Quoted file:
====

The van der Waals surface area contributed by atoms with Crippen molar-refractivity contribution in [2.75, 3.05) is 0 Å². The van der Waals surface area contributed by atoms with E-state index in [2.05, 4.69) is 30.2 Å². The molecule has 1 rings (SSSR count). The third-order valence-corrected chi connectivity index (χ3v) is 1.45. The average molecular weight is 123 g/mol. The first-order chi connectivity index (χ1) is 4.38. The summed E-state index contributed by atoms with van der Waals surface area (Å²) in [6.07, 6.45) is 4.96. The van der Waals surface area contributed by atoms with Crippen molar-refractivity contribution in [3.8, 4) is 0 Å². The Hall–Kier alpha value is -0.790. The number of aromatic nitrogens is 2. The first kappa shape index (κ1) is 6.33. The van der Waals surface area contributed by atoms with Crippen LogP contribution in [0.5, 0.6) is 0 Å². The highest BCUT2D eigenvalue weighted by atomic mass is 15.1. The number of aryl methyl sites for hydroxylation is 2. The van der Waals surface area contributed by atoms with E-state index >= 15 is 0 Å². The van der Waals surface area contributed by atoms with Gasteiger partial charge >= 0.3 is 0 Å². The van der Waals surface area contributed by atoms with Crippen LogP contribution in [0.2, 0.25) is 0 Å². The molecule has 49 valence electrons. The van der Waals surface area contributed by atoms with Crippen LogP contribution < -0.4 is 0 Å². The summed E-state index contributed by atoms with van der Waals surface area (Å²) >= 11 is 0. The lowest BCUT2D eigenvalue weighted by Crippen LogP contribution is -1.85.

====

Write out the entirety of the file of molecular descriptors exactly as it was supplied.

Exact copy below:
The van der Waals surface area contributed by atoms with Crippen molar-refractivity contribution in [2.75, 3.05) is 0 Å². The van der Waals surface area contributed by atoms with E-state index in [2.05, 4.69) is 30.2 Å². The molecule has 1 rings (SSSR count). The third-order valence-corrected chi connectivity index (χ3v) is 1.45. The average molecular weight is 123 g/mol. The first-order chi connectivity index (χ1) is 4.38. The summed E-state index contributed by atoms with van der Waals surface area (Å²) in [6.07, 6.45) is 4.96. The van der Waals surface area contributed by atoms with Crippen molar-refractivity contribution in [3.8, 4) is 0 Å². The Hall–Kier alpha value is -0.790. The number of aromatic nitrogens is 2. The first kappa shape index (κ1) is 6.33. The van der Waals surface area contributed by atoms with Crippen LogP contribution in [0.5, 0.6) is 0 Å². The highest BCUT2D eigenvalue weighted by atomic mass is 15.1. The number of aryl methyl sites for hydroxylation is 2. The van der Waals surface area contributed by atoms with E-state index >= 15 is 0 Å². The van der Waals surface area contributed by atoms with Gasteiger partial charge >= 0.3 is 0 Å². The van der Waals surface area contributed by atoms with Crippen LogP contribution in [0.2, 0.25) is 0 Å². The molecule has 49 valence electrons. The van der Waals surface area contributed by atoms with Crippen LogP contribution < -0.4 is 0 Å². The summed E-state index contributed by atoms with van der Waals surface area (Å²) >= 11 is 0. The lowest BCUT2D eigenvalue weighted by Crippen LogP contribution is -1.85.